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Career Definition for a Chief Operating Engineer
Chief operating engineers work at large construction sites, where they operate and maintain the heavy equipment used to excavate, grade or transport earth. Additional duties can include overseeing crews of fellow construction workers. Most work day takes place outdoors during all kinds of weather, and usually under physically demanding and sometimes dangerous conditions. In addition to a familiarity with the different types of heavy equipment, chief operating engineers must know how to coordinate the use of several machines on one construction site, as well as how to perform basic mechanical repairs.
|Education||High school diploma and on the job training is common, apprenticeships also available|
|Job Skills||Good attention span, mechanical skills, physical coordination, comfort with heights|
|Median Salary (2015)||$44,600 for operating engineers|
|Job Growth (2014-2024)||10% for operating engineers|
Source: U.S. Bureau of Labor Statistics
Entry-level operator engineers are usually hired right out of high school and receive on-the-job training from experienced chief operating engineers. Three-year or four-year apprenticeships, available through contractor associations, trade schools and unions, include instruction in first, aid, global positioning systems (GPS), map reading and safety. According to the U.S. Bureau of Labor Statistics (BLS), some vocational schools offer equipment operation programs; however, prospective students should make sure in advance that training will include the use of industry machines in real-life situations, and that the school has a good reputation with local employers. Additional requirements can include a state-issued, commercial driver or crane license.
Due to the difficult working conditions, chief operating engineers must have the ability to stay on task, no matter how great the distractions. Mechanical skills and physical coordination are important; operating engineers should also be comfortable with heights.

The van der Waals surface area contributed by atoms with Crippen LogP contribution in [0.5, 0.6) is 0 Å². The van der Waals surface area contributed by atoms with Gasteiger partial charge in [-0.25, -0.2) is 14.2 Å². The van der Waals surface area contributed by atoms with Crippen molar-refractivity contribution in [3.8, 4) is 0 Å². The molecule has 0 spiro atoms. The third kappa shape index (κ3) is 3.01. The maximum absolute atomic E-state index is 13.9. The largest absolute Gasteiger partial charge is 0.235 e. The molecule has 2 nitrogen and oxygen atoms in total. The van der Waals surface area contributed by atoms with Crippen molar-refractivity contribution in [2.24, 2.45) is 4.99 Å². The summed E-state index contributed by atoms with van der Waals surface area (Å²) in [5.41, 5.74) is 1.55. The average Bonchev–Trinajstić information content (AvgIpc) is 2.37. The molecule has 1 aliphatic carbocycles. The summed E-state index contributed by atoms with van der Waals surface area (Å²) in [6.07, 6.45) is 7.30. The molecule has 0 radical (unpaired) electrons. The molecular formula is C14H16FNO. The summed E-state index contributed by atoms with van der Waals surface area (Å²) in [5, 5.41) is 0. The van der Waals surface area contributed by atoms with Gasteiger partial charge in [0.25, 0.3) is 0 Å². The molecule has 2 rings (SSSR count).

Employment and Salary Outlook
The BLS has projected a faster than average increase of 10% in job openings for operating engineers nationwide between 2014 and 2024. Candidates who have completed apprenticeships may enjoy an edge in the job market. As of May 2015, operating engineers earned median annual salaries of $44,600, also according to the BLS.
Alternate Career Options
Check out these other choices for careers in operating heavy equipment:
Heavy and Tractor-Trailer Truck Drivers
Heavy and tractor-trailer truck drivers are typically employed as long-haul drivers who transport freight by way of intercity or interstate routes. Hiring requirements include a high school diploma, commercial driver's license and completion of a professional truck-driving program. In May 2015, heavy and tractor-trailer truck drivers earned median annual salaries of $40,260, as reported by the BLS. Opportunities for employment are expected to grow by an average rate of 5% for 2014 through 2024.
Material Moving Machine Operators
Moving machine operators are responsible for transporting construction materials or freight at building or mine sites, on ships or in warehouses. Areas of specialization may include the use of crane, dredging, hoisting or tractor equipment, among other types of machinery. Short-term, on-the-job training is standard; some positions may require a high school diploma and an operator's license. Apprenticeship programs for heavy equipment operators can be found through the International Union of Operating Engineers. Nationwide, the BLS has projected a 3% job growth through 2024 for material moving machine operators, who earned median annual salaries of $33,640 in May 2015.